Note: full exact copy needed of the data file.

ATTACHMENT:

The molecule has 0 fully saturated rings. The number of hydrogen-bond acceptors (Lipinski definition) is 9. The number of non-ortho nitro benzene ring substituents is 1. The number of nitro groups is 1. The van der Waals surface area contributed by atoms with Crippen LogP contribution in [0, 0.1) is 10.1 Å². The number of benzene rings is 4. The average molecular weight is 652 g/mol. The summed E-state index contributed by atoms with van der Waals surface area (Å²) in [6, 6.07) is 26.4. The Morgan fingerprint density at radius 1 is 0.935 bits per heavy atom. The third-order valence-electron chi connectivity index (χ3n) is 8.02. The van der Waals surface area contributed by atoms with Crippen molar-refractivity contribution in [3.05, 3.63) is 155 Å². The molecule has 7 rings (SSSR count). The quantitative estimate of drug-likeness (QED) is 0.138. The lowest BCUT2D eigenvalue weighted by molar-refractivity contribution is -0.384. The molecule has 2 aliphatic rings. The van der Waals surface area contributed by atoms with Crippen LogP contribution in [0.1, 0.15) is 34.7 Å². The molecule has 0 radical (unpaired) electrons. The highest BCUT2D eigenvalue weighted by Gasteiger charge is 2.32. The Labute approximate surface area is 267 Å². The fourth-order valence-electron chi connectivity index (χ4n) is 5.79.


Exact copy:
The molecule has 0 fully saturated rings. The number of hydrogen-bond acceptors (Lipinski definition) is 9. The number of non-ortho nitro benzene ring substituents is 1. The number of nitro groups is 1. The van der Waals surface area contributed by atoms with Crippen LogP contribution in [0, 0.1) is 10.1 Å². The number of benzene rings is 4. The average molecular weight is 652 g/mol. The summed E-state index contributed by atoms with van der Waals surface area (Å²) in [6, 6.07) is 26.4. The Morgan fingerprint density at radius 1 is 0.935 bits per heavy atom. The third-order valence-electron chi connectivity index (χ3n) is 8.02. The van der Waals surface area contributed by atoms with Crippen molar-refractivity contribution in [3.05, 3.63) is 155 Å². The molecule has 7 rings (SSSR count). The quantitative estimate of drug-likeness (QED) is 0.138. The lowest BCUT2D eigenvalue weighted by molar-refractivity contribution is -0.384. The molecule has 2 aliphatic rings. The van der Waals surface area contributed by atoms with Crippen LogP contribution in [0.1, 0.15) is 34.7 Å². The molecule has 0 radical (unpaired) electrons. The highest BCUT2D eigenvalue weighted by Gasteiger charge is 2.32. The Labute approximate surface area is 267 Å². The fourth-order valence-electron chi connectivity index (χ4n) is 5.79.